Monday, September 21, 2015

Author Reavis Wortham Explains Some Historical Jargon

Today we are treated to a guest post by author Reavis Wortham.

I was first published in 1988, and have honed my writing skills by producing a self-syndicated humor column once a week. To date, that’s over 1,400 columns alone in papers across Texas, not counting hundreds of monthly articles for Texas Fish and Game magazine. My first novel, The Rock Hole, came out immediately after I retired as a 35-year educator in 2011. Now, with 4 other crucially acclaimed novels in the Red River mystery series, Dark Places will officially hit the shelves on September 1, 2015. All that work allowed me to explore a way of life that is quickly fading away.

Like most writers, I wanted to produce a novel, and one single recollection sparked The Rock Hole, the first book in the Red River mystery series. It began with something my maternal grandmother used to say, “We’re from up on the river.”

From there, the book set in rural northeast Texas in 1964 was anchored in the customs, life-styles, mannerisms, and speech of those folks who’d survived the Great Depression and scratched out their lives on small cotton farms.

As the mystery thriller evolved, I found myself recalling their phrases and expressions. These “spices” sprinkled throughout the book brought out the true flavor of the times. To add authenticity, I talked with those same folks, and found that when I mentioned something from our past, they brightened and recalled something else that in turn found a place in series.

Readers became fascinated with those phrases and memories. Young people asked me for explanations. Even my editors were stymied by such words as dikes, (wire cutters), singletree (horse harness), billdukey (sharpshooter shovel), hob (the covered hole in top of a wood stove), or caissens (tires).

Regional phrases interested fans of the series as it grew. Fair-to-middlin’, hissy fit, holler calf rope, pulling boles, step-ins, crazy as a Bessie bug, bless her heart, ginning around, high cotton, hug my neck, playing possum, or Sunday clothes all required explanation.
That’s when I knew these books offered much more than a story to be read and placed on a shelf. In addition to being mystery thrillers, they became repositories of a fading way of life.

I wanted to preserve those customs and language, as well as their way of life, so the characters in the Red River books gained a life of their own. Constable Ned Parker and his wife Miss Becky remember what it was like in the early part of the 20th Century, and struggle with the changes they face in the turbulent 1960s.

In their late 20s, Vietnam veteran Cody Parker and Norma Faye (who eventually becomes his wife) see the world through different eyes. They have one foot in each way of life, and understand the challenges they will face as the 1970s rush toward them with startling speed.

Adolescent cousins and virtual twins, Top and Pepper, are growing up in that spectacular era. Ten years old in 1964, Top’s parents are killed in an accident and he comes to live with Ned and Miss Becky. He’s a bookworm and suddenly finds himself in a new way of life. Precocious Pepper is a handful and she struggles with her hatred of rural life, and the need to join the growing hippie culture. The kids are both influenced by the growing civil rights movement, the Vietnam War, television, and most especially rock and roll.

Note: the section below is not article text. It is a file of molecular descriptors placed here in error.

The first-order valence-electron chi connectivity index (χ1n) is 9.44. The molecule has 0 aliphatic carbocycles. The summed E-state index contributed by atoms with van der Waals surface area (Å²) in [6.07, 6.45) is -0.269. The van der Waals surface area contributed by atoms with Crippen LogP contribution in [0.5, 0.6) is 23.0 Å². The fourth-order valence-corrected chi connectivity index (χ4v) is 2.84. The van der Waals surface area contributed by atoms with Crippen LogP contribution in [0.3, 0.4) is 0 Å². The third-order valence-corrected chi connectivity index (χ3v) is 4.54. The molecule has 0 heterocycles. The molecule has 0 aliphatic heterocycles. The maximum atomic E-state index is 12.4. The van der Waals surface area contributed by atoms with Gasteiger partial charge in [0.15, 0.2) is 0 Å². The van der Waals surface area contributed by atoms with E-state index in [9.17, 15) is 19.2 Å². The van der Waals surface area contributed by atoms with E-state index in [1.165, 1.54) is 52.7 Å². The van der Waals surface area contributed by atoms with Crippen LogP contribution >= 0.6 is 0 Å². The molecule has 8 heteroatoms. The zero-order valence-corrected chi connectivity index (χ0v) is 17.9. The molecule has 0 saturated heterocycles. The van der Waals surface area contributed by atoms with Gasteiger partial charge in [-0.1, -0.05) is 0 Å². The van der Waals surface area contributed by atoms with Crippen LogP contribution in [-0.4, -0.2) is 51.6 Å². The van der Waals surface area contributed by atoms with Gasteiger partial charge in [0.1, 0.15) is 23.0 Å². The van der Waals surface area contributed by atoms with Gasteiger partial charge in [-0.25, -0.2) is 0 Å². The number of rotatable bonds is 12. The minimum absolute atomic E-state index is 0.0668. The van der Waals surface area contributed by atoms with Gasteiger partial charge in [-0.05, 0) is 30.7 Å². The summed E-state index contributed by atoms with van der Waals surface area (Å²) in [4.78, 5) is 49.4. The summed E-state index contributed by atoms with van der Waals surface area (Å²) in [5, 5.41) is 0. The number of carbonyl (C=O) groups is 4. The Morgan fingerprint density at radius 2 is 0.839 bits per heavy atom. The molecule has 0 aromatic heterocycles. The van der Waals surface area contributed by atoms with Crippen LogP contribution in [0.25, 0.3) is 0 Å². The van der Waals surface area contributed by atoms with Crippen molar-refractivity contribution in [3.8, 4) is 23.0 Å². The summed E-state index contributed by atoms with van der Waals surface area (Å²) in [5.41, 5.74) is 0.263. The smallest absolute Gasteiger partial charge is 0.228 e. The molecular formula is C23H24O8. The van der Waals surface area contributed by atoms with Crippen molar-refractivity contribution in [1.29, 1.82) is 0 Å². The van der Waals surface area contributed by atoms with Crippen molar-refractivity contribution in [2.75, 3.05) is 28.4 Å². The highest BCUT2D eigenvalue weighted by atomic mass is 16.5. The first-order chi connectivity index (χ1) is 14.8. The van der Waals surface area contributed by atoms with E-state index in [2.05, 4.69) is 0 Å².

I sincerely hope that when I am long gone, and the memories of my own children and grandchildren have finally winked out, my great grandchildren and new readers will enjoy these memories and a way of life that was both wonderful and difficult.

Go to my website at if you need explanation for such Old Timey Words as, barditch, bumfuzzled, horse apple, yonder, tea cake, ‘toe sack, dukins…

As a boy, award-winning writer Reavis Z. Wortham hunted and fished the river bottoms near Chicota, Texas, the inspiration for his fictional Center Springs. Reavis Z.  Wortham’s critically acclaimed debut novel, The Rock Hole, was listed in a Starred Review by Kirkus Reviews as one of their “Top Mysteries of 2011.” Burrows, the second novel in this critically acclaimed series received a Starred Review from Publishers Weekly, and The Library Journal listed it as One of Nine Historical Mysteries for the Summer of 2012. Vengeance is Mine, Book 4, was listed by True West magazine as one of their Top 5 Modern Westerns of 2015. A retired educator of 35 years, Reavis and wife Shana live in Frisco, Texas. Visit him online:


Kimberly said...
This comment has been removed by the author.
Kimberly said...

I really appreciate authors that do their "homework", so to speak, and really get down and do the necessary research to see how people were talking (and the important customs they had) during the time that their characters were alive. The phrases they used, the accents, even the cuss words that came out of their mouth. It makes is so much more real to me as a reader. I have definitely come across more than a couple historical fiction or historical romance novels that completely threw me off with the modern language the characters used. It was impossible to transport myself back in time when the characters were talking to each other as though they were living in 2012! Some readers don't really have to worry about it, as they aren't fans of historical fiction, but I read nothing but hist fic, so I notice right away whether an author has done their research! lol! Totally not trying to sound like a know it all or anything...just saying I really appreciate the authors that don't think their readers will notice! :)


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